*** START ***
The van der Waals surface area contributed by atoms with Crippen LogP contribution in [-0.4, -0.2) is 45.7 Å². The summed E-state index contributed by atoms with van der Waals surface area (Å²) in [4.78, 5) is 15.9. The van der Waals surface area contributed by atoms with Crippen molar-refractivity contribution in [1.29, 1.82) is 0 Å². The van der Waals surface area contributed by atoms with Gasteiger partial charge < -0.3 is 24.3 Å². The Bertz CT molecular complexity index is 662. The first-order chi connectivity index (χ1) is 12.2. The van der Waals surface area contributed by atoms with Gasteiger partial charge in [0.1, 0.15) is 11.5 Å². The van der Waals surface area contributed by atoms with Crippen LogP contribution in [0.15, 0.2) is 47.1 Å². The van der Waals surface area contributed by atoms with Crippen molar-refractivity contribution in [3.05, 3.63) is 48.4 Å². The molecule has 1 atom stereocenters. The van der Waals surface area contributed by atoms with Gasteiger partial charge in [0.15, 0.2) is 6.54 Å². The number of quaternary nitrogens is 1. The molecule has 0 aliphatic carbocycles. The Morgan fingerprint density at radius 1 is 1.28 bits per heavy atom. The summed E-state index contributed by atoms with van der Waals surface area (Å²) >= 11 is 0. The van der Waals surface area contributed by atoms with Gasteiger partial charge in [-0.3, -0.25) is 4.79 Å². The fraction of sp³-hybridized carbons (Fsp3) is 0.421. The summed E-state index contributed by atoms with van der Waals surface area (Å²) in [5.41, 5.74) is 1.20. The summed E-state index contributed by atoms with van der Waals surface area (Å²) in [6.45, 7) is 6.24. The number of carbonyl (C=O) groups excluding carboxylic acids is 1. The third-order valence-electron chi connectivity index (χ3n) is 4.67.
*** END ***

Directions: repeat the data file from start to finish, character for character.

The van der Waals surface area contributed by atoms with Crippen LogP contribution in [-0.4, -0.2) is 45.7 Å². The summed E-state index contributed by atoms with van der Waals surface area (Å²) in [4.78, 5) is 15.9. The van der Waals surface area contributed by atoms with Crippen molar-refractivity contribution in [1.29, 1.82) is 0 Å². The van der Waals surface area contributed by atoms with Gasteiger partial charge < -0.3 is 24.3 Å². The Bertz CT molecular complexity index is 662. The first-order chi connectivity index (χ1) is 12.2. The van der Waals surface area contributed by atoms with Gasteiger partial charge in [0.1, 0.15) is 11.5 Å². The van der Waals surface area contributed by atoms with Crippen LogP contribution in [0.15, 0.2) is 47.1 Å². The van der Waals surface area contributed by atoms with Crippen molar-refractivity contribution in [3.05, 3.63) is 48.4 Å². The molecule has 1 atom stereocenters. The van der Waals surface area contributed by atoms with Gasteiger partial charge in [0.15, 0.2) is 6.54 Å². The number of quaternary nitrogens is 1. The molecule has 0 aliphatic carbocycles. The Morgan fingerprint density at radius 1 is 1.28 bits per heavy atom. The summed E-state index contributed by atoms with van der Waals surface area (Å²) >= 11 is 0. The van der Waals surface area contributed by atoms with Gasteiger partial charge in [-0.3, -0.25) is 4.79 Å². The fraction of sp³-hybridized carbons (Fsp3) is 0.421. The summed E-state index contributed by atoms with van der Waals surface area (Å²) in [5.41, 5.74) is 1.20. The summed E-state index contributed by atoms with van der Waals surface area (Å²) in [6.45, 7) is 6.24. The number of carbonyl (C=O) groups excluding carboxylic acids is 1. The third-order valence-electron chi connectivity index (χ3n) is 4.67.